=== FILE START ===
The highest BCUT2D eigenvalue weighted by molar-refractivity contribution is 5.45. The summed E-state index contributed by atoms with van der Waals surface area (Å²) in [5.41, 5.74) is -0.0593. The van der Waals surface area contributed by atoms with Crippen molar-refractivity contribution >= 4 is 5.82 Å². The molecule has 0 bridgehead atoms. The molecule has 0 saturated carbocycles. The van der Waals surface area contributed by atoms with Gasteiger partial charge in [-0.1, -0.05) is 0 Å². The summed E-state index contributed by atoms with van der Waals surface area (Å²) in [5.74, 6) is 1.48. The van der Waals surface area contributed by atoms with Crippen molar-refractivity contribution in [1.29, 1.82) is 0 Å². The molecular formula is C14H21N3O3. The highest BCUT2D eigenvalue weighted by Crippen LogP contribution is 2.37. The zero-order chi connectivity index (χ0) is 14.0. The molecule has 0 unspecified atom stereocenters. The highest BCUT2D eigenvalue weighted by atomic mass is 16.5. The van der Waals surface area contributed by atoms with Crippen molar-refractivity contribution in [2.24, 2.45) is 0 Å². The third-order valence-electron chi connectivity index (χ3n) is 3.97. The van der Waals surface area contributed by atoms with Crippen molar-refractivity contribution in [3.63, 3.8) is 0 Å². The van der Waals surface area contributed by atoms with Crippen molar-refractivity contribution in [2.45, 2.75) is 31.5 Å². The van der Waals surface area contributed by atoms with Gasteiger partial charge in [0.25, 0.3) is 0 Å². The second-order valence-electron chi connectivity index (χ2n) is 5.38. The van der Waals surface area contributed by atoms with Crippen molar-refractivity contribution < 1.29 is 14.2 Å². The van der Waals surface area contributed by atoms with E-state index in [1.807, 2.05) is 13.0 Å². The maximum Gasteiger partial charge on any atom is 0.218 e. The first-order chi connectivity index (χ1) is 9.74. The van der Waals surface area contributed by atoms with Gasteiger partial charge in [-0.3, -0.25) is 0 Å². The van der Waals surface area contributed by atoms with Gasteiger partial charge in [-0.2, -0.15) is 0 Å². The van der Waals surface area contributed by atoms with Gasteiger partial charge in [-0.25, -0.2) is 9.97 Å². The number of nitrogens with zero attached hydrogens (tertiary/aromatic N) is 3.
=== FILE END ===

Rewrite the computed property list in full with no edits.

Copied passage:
The highest BCUT2D eigenvalue weighted by molar-refractivity contribution is 5.45. The summed E-state index contributed by atoms with van der Waals surface area (Å²) in [5.41, 5.74) is -0.0593. The van der Waals surface area contributed by atoms with Crippen molar-refractivity contribution >= 4 is 5.82 Å². The molecule has 0 bridgehead atoms. The molecule has 0 saturated carbocycles. The van der Waals surface area contributed by atoms with Gasteiger partial charge in [-0.1, -0.05) is 0 Å². The summed E-state index contributed by atoms with van der Waals surface area (Å²) in [5.74, 6) is 1.48. The van der Waals surface area contributed by atoms with Crippen molar-refractivity contribution in [1.29, 1.82) is 0 Å². The molecular formula is C14H21N3O3. The highest BCUT2D eigenvalue weighted by Crippen LogP contribution is 2.37. The zero-order chi connectivity index (χ0) is 14.0. The molecule has 0 unspecified atom stereocenters. The highest BCUT2D eigenvalue weighted by atomic mass is 16.5. The van der Waals surface area contributed by atoms with Crippen molar-refractivity contribution in [2.24, 2.45) is 0 Å². The third-order valence-electron chi connectivity index (χ3n) is 3.97. The van der Waals surface area contributed by atoms with Crippen molar-refractivity contribution in [3.63, 3.8) is 0 Å². The van der Waals surface area contributed by atoms with Crippen molar-refractivity contribution in [2.45, 2.75) is 31.5 Å². The van der Waals surface area contributed by atoms with Gasteiger partial charge in [0.25, 0.3) is 0 Å². The second-order valence-electron chi connectivity index (χ2n) is 5.38. The van der Waals surface area contributed by atoms with Crippen molar-refractivity contribution < 1.29 is 14.2 Å². The van der Waals surface area contributed by atoms with E-state index in [1.807, 2.05) is 13.0 Å². The maximum Gasteiger partial charge on any atom is 0.218 e. The first-order chi connectivity index (χ1) is 9.74. The van der Waals surface area contributed by atoms with Gasteiger partial charge in [-0.3, -0.25) is 0 Å². The van der Waals surface area contributed by atoms with Gasteiger partial charge in [-0.2, -0.15) is 0 Å². The van der Waals surface area contributed by atoms with Gasteiger partial charge in [-0.25, -0.2) is 9.97 Å². The number of nitrogens with zero attached hydrogens (tertiary/aromatic N) is 3.